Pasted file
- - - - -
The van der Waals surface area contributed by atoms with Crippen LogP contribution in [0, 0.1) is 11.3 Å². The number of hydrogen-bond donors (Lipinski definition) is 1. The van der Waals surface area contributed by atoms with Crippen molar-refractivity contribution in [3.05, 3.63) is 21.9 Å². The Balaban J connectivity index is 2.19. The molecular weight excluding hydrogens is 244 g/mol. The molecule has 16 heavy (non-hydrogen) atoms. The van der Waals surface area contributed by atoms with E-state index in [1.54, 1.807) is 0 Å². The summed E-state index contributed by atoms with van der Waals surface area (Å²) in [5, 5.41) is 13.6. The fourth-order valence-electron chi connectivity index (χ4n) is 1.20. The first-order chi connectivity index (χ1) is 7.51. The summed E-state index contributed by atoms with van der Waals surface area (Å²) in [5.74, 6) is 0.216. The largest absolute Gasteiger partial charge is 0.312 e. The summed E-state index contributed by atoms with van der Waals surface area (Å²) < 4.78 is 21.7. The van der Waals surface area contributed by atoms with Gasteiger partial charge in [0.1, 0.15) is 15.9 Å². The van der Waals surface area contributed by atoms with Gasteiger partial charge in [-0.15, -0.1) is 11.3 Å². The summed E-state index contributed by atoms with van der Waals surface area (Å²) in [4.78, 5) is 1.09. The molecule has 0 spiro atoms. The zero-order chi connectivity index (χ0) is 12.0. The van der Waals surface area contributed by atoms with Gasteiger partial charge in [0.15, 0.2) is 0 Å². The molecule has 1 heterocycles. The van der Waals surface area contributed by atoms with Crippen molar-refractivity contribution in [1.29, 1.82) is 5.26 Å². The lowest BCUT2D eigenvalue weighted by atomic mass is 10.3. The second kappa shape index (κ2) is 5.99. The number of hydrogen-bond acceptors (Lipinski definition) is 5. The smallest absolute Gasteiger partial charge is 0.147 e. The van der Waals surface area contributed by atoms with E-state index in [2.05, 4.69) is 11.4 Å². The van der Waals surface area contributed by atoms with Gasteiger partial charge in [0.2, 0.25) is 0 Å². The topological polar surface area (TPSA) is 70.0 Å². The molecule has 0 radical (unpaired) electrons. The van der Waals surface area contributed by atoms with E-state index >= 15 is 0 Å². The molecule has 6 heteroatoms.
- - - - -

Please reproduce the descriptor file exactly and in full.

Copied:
The van der Waals surface area contributed by atoms with Crippen LogP contribution in [0, 0.1) is 11.3 Å². The number of hydrogen-bond donors (Lipinski definition) is 1. The van der Waals surface area contributed by atoms with Crippen molar-refractivity contribution in [3.05, 3.63) is 21.9 Å². The Balaban J connectivity index is 2.19. The molecular weight excluding hydrogens is 244 g/mol. The molecule has 16 heavy (non-hydrogen) atoms. The van der Waals surface area contributed by atoms with E-state index in [1.54, 1.807) is 0 Å². The summed E-state index contributed by atoms with van der Waals surface area (Å²) in [5, 5.41) is 13.6. The fourth-order valence-electron chi connectivity index (χ4n) is 1.20. The first-order chi connectivity index (χ1) is 7.51. The summed E-state index contributed by atoms with van der Waals surface area (Å²) in [5.74, 6) is 0.216. The largest absolute Gasteiger partial charge is 0.312 e. The summed E-state index contributed by atoms with van der Waals surface area (Å²) < 4.78 is 21.7. The van der Waals surface area contributed by atoms with Gasteiger partial charge in [0.1, 0.15) is 15.9 Å². The van der Waals surface area contributed by atoms with Gasteiger partial charge in [-0.15, -0.1) is 11.3 Å². The summed E-state index contributed by atoms with van der Waals surface area (Å²) in [4.78, 5) is 1.09. The molecule has 0 spiro atoms. The zero-order chi connectivity index (χ0) is 12.0. The van der Waals surface area contributed by atoms with Gasteiger partial charge in [0.15, 0.2) is 0 Å². The molecule has 1 heterocycles. The van der Waals surface area contributed by atoms with Crippen molar-refractivity contribution in [1.29, 1.82) is 5.26 Å². The lowest BCUT2D eigenvalue weighted by atomic mass is 10.3. The second kappa shape index (κ2) is 5.99. The number of hydrogen-bond acceptors (Lipinski definition) is 5. The smallest absolute Gasteiger partial charge is 0.147 e. The van der Waals surface area contributed by atoms with E-state index in [2.05, 4.69) is 11.4 Å². The van der Waals surface area contributed by atoms with Gasteiger partial charge in [0.2, 0.25) is 0 Å². The topological polar surface area (TPSA) is 70.0 Å². The molecule has 0 radical (unpaired) electrons. The van der Waals surface area contributed by atoms with E-state index >= 15 is 0 Å². The molecule has 6 heteroatoms.